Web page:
Ten strangers, three months and one network that has taken the reality TV craze one step too far. CBS’ much hyped Euro import “Big Brother” debuted Wednesday night with all of the style and drama of a Publishers Clearing House Prize Patrol commercial. Hoping to duplicate the runaway success of its “Survivor” smash, CBS reached a new low in its quest to attract the coveted younger demos and steal viewers away from “Who Wants to Be a Millionaire.”
Producers are banking on the notion once again that there’s a Peeping Tom in every viewer, and judging from the success of MTV’s “The Real World,” there’s a certain logic to that. But five days a week of people in a cramped house full of IKEA furniture is like a bad college flashback.
Debut was more of a tease than an actual episode; it was spent with host Julie Chen and field reporter Ian O’Malley touring the Studio City-based house and profiling the 10 people who are voluntarily sequestering themselves for three months for the chance to win $500,000.
That’s hardly action-packed. And what was again painfully obvious is that you no longer need any special talents to become famous. You just have to go on national television and eat fried rats or surrender all of your privacy.
Any one of these 10 contestants could easily preserve their dignity, start a retirement plan and still come out way ahead. But it’s the chance at Kato Kaelin-type fame and notoriety that is really the draw here. Eddie, 21, wants to get into broadcasting. Jamie, 22, is a beauty pageant winner.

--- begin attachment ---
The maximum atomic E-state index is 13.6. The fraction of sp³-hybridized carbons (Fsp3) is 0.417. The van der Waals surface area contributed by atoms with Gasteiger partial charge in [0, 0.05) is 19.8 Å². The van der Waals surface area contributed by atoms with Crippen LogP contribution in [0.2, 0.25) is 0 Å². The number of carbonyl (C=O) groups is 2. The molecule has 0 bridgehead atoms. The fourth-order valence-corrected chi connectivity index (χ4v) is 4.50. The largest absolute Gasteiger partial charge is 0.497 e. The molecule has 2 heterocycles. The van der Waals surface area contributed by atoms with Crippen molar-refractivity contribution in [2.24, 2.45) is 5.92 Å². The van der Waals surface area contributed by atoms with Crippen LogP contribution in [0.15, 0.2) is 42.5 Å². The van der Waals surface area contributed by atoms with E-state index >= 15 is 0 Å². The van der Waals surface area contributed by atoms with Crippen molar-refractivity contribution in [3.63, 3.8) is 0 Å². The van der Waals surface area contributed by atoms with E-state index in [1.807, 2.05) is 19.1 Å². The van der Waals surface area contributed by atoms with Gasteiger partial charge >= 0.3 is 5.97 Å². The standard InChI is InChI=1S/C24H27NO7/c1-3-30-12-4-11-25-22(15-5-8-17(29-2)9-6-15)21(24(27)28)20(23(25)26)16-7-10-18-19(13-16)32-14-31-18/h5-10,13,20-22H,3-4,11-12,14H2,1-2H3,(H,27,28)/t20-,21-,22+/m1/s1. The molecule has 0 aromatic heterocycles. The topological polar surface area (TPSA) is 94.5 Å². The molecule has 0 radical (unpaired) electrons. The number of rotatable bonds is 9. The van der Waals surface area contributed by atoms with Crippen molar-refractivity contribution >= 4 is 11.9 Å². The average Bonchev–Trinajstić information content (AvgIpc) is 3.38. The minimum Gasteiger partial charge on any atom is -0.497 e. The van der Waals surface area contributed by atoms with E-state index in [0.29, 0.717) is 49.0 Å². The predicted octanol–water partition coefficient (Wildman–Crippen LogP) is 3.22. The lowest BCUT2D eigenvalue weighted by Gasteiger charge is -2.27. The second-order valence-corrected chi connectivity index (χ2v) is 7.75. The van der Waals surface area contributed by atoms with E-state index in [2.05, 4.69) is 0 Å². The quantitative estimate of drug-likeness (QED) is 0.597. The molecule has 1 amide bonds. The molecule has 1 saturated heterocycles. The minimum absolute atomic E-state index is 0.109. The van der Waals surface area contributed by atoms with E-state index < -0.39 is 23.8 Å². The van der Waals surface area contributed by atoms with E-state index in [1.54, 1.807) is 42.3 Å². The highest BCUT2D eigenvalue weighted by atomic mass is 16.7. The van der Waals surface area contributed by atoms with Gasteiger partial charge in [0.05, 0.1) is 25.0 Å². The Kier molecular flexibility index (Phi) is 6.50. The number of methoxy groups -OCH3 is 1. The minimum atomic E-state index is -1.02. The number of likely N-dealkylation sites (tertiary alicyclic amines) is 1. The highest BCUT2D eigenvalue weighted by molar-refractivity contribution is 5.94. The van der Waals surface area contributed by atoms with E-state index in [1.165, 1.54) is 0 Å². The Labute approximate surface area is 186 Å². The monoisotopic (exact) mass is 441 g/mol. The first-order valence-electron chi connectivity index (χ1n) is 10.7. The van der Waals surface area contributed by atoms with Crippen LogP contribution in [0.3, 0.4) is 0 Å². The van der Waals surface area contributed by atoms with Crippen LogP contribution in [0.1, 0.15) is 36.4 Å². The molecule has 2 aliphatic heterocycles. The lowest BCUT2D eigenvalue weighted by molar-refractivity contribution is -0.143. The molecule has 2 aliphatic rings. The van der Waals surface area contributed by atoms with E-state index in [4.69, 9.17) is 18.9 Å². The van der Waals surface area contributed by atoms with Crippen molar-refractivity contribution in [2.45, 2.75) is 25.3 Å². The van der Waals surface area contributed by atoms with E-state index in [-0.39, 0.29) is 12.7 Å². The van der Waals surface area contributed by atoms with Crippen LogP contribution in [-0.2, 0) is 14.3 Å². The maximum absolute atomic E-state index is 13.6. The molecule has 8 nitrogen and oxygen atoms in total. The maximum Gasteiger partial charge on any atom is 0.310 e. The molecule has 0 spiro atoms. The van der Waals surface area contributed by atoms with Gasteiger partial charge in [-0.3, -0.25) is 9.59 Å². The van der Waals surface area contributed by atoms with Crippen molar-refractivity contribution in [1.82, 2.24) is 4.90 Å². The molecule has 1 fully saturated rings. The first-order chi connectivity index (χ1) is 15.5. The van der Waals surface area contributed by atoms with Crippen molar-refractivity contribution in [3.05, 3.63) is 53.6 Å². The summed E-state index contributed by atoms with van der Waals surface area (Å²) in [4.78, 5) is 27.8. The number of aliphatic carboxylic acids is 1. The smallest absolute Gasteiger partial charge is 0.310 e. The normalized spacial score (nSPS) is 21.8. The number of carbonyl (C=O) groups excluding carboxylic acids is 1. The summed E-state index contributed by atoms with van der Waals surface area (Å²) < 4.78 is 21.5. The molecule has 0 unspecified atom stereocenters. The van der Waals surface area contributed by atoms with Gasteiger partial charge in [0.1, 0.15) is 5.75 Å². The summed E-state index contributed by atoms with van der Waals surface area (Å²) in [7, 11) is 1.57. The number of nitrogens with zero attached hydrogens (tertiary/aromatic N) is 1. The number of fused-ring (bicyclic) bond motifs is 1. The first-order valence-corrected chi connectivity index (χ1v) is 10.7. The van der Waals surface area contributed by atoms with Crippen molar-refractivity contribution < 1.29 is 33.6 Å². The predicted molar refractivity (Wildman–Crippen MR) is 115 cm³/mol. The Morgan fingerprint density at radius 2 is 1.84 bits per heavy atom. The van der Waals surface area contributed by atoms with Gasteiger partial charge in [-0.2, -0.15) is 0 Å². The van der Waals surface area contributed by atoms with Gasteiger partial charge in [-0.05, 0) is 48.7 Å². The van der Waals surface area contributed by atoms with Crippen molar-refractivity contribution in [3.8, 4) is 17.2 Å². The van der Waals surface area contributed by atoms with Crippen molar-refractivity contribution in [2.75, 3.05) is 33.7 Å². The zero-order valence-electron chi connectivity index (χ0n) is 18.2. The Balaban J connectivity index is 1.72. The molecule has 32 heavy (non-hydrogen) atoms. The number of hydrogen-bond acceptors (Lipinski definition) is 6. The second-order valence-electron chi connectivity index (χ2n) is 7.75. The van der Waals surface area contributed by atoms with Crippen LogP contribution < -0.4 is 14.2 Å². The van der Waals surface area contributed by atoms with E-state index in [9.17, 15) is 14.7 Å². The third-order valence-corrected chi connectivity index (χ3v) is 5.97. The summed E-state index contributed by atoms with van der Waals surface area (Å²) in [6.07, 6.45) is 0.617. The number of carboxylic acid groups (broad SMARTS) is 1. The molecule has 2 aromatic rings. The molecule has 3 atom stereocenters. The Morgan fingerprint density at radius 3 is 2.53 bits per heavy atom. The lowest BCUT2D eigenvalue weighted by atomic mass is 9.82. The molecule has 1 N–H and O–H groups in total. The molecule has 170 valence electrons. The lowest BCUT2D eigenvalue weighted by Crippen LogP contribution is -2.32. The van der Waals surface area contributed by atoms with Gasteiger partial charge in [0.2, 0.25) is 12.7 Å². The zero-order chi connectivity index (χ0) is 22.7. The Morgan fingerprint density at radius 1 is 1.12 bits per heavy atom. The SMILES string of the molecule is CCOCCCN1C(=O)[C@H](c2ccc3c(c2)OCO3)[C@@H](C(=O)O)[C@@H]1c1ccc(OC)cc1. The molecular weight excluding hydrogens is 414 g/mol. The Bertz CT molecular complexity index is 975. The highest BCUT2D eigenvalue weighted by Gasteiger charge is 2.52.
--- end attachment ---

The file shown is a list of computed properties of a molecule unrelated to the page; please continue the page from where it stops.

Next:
The producers have selected a varied group of contestants from rather divergent backgrounds. There’s an exotic dancer, a virgin, a housewife, a couple of students and a roofer among others. One brings a bible with him, another a box of condoms.
The show, which started in Holland and was copied in Germany and Spain, has been a big hit overseas. The concept and rules are fairly simple but designed so that the limitations should heighten the tensions among the group. There are no doors, clocks, radios or computers, but there is a miniscule fridge, a two-hour-a-day hot-water allotment, and lots of cameras — 28 to be exact.
Every other week, one of the housemates is banished, “Survivor” style, in a process that is executed by fellow members but ultimately decided by the viewers. In conjunction with the series, the network has launched an extensive Web site where viewers who have less of a life than the “Big Brother” contestants can watch live video from the house when the show isn’t on. Oh “Brother.”